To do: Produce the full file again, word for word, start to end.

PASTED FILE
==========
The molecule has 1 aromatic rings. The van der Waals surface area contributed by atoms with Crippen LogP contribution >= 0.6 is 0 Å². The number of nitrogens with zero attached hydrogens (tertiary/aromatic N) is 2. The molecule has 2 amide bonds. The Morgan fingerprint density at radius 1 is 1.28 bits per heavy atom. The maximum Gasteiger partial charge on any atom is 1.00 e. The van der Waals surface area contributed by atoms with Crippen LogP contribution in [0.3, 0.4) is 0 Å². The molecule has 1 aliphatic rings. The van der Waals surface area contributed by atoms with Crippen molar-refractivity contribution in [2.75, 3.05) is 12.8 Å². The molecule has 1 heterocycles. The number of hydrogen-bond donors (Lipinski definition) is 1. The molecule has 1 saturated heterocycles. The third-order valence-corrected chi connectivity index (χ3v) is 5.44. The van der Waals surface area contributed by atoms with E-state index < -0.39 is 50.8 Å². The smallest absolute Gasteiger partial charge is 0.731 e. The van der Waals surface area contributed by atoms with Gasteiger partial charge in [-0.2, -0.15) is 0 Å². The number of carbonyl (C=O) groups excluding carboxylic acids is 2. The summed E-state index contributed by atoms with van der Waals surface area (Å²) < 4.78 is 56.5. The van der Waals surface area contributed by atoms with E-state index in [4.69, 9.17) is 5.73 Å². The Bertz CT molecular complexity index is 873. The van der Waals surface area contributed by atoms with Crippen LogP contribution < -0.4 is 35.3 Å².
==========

The molecule has 1 aromatic rings. The van der Waals surface area contributed by atoms with Crippen LogP contribution >= 0.6 is 0 Å². The number of nitrogens with zero attached hydrogens (tertiary/aromatic N) is 2. The molecule has 2 amide bonds. The Morgan fingerprint density at radius 1 is 1.28 bits per heavy atom. The maximum Gasteiger partial charge on any atom is 1.00 e. The van der Waals surface area contributed by atoms with Crippen LogP contribution in [0.3, 0.4) is 0 Å². The molecule has 1 aliphatic rings. The van der Waals surface area contributed by atoms with Crippen molar-refractivity contribution in [2.75, 3.05) is 12.8 Å². The molecule has 1 heterocycles. The number of hydrogen-bond donors (Lipinski definition) is 1. The molecule has 1 saturated heterocycles. The third-order valence-corrected chi connectivity index (χ3v) is 5.44. The van der Waals surface area contributed by atoms with E-state index < -0.39 is 50.8 Å². The smallest absolute Gasteiger partial charge is 0.731 e. The van der Waals surface area contributed by atoms with Gasteiger partial charge in [-0.2, -0.15) is 0 Å². The number of carbonyl (C=O) groups excluding carboxylic acids is 2. The summed E-state index contributed by atoms with van der Waals surface area (Å²) < 4.78 is 56.5. The van der Waals surface area contributed by atoms with E-state index in [4.69, 9.17) is 5.73 Å². The Bertz CT molecular complexity index is 873. The van der Waals surface area contributed by atoms with Crippen LogP contribution < -0.4 is 35.3 Å².